18th annual Youth Sports Congress another big success

18th annual Youth Sports Congress another big success


Learning, networking and good times filled the Orange County Convention Center in Orlando last week, as another enormously successful Youth Sports Congress took place.

The 18th annual Congress, the signature event of the National Alliance for Youth Sports that is conducted in conjunction with the Athletic Business Show, attracted more than 250 recreation professionals from across the country and on U.S. military bases worldwide. Attendees were treated to four days of high-quality sessions led by leading experts in their respective fields.

“I was blown away by the incredible programing,” said Gary Diehl, the Parks and Athletics Manager for The City of Broadview Heights in Ohio and a Certified Youth Sports Administrator (CYSA). “Each and every speaker was outstanding, providing practical, real world ideas and relevant discussions. I took home about 15 pages of notes and numerous ideas that I am planning on implementing in our own programs. I can’t wait to attend next year’s Congress.”

The event kicked off with a keynote address by Pat LaFontaine, vice president of hockey development for the National Hockey League and an NHL Hall of Fame inductee.

“There’s such a massive value in playing sports and it’s in the character development and the life skills that we learn,” says LaFontaine, who played 15 seasons in the NHL. “I don’t think you can have a meaningful, successful and well-rounded life if you don’t have those values and skills to apply.”

The evening also featured recognizing Randall Reels, the NAYS Volunteer Coach of the Year from San Diego Metro – Navy SW Region (Calif.); and Junko Vanoverberghe, the NAYS Parent of the Year from JEB Little Creek Fort Story Youth Program in Virginia.

Four outstanding organizations who provide high-quality and diverse programming for children were also honored with the prestigious Excellence in Youth Sports Award. This year’s recipients were:

City of Goodyear (Arizona)

Liberty Parks and Recreation (Missouri)

Mecklenburg County Park and Recreation (North Carolina)

USAG Fort Huachuca Youth Sports and Fitness (Arizona)

“It truly is inspiring to see all the incredible work being done worldwide to help make youth sports the best they can be for children,” said John Engh, executive director of NAYS. “I am continually impressed and amazed, and it is so rewarding to have all these incredible individuals gather each year who are interested in gaining more knowledge and information to take their programs to even higher levels.”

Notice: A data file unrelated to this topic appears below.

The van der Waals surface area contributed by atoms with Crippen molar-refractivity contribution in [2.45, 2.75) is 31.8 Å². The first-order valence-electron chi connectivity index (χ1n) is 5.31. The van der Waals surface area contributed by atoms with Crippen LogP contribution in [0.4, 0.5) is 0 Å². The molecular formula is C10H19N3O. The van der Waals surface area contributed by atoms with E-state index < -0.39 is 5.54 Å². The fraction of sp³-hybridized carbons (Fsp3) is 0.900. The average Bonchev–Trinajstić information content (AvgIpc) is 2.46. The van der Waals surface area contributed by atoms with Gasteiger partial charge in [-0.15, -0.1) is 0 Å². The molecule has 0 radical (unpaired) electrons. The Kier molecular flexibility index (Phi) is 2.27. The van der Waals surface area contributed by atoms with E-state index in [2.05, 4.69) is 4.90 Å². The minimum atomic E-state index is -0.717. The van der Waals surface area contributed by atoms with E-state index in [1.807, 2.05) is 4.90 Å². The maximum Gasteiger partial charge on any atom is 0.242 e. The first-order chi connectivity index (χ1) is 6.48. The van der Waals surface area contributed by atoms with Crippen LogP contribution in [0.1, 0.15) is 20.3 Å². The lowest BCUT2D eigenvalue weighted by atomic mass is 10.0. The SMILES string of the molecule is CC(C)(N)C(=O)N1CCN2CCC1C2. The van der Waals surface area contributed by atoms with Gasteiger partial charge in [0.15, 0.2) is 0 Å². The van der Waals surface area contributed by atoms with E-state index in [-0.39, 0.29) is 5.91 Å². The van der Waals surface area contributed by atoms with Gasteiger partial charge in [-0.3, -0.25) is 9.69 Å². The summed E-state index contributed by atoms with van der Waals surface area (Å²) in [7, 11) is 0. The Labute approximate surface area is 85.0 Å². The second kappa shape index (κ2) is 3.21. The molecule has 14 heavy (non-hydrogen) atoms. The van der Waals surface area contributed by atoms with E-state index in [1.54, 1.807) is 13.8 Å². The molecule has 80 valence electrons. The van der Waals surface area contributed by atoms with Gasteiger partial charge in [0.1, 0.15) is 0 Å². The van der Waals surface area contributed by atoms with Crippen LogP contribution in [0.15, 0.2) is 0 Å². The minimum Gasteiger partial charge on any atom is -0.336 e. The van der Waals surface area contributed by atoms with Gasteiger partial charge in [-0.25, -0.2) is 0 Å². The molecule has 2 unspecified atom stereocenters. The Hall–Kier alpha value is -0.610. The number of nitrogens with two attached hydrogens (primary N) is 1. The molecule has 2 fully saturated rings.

A panel session entitled Youth Sports Development: What Works! kicked off the first full day of sessions. Joining LaFontaine on the panel were Scott Hallenbeck, executive director of USA Football; Craig Morris, the CEO of USTA Community Tennis; and Chris Moore, CEO of US Youth Soccer. The session was moderated by Clay Walker, executive director of the National Fitness Foundation.

The day also featured Tami Matheny, owner of Refuse2LoseCoaching and author of The Confident Athlete and The Confidence Journal, delivering a session focused on building one’s confidence and helping instill it in others; legendary football coach Lou Holtz delivered a riveting keynote for Athletic Business that had the audience hanging on his every word; and to close out the day Dr. Daniel Wann, a professor of psychology at Murray State University, and Dr. Julie Partridge, a professor of sport and exercise psychology at Southern Illinois University, spoke about building mental skills.

The second full day included a session examining the impact technology has on learning and development that was presented by John Kriger, adjunct faculty at the Rutgers Center for Alcohol Studies, and School of Social Work Office of Continuing Education. He’s also the author of Turned On & Tuned Out, A Guide to Understanding and Managing Tech Dependence.

Steven Smith, co-founder and president of Guardian Defense, presented a session on planning and responding when terror strikes; and Katie Scott, Senior Special Projects Coordinator for the National Athletic Trainers Association, spoke on the best practices for handling emergency situations in youth sports.

The day also featured another outstanding Athletic Business keynote from Bonnie St. John, a Paralympic skiing medalist, Rhodes Scholar, Fortune 500 Business Consultant and best-selling author. Her session, Normal is Overrated – Aim Higher!, encouraged audiences to strive for extraordinary results.

The Congress wrapped up with an interactive roundtable on youth sports, exploring the benchmark standards that programs should be focused on.

Make your plans now to join us at next year’s Youth Sports Congress, which will take place on Nov. 3-6 in Baltimore, Maryland.

Youth Sports Congress

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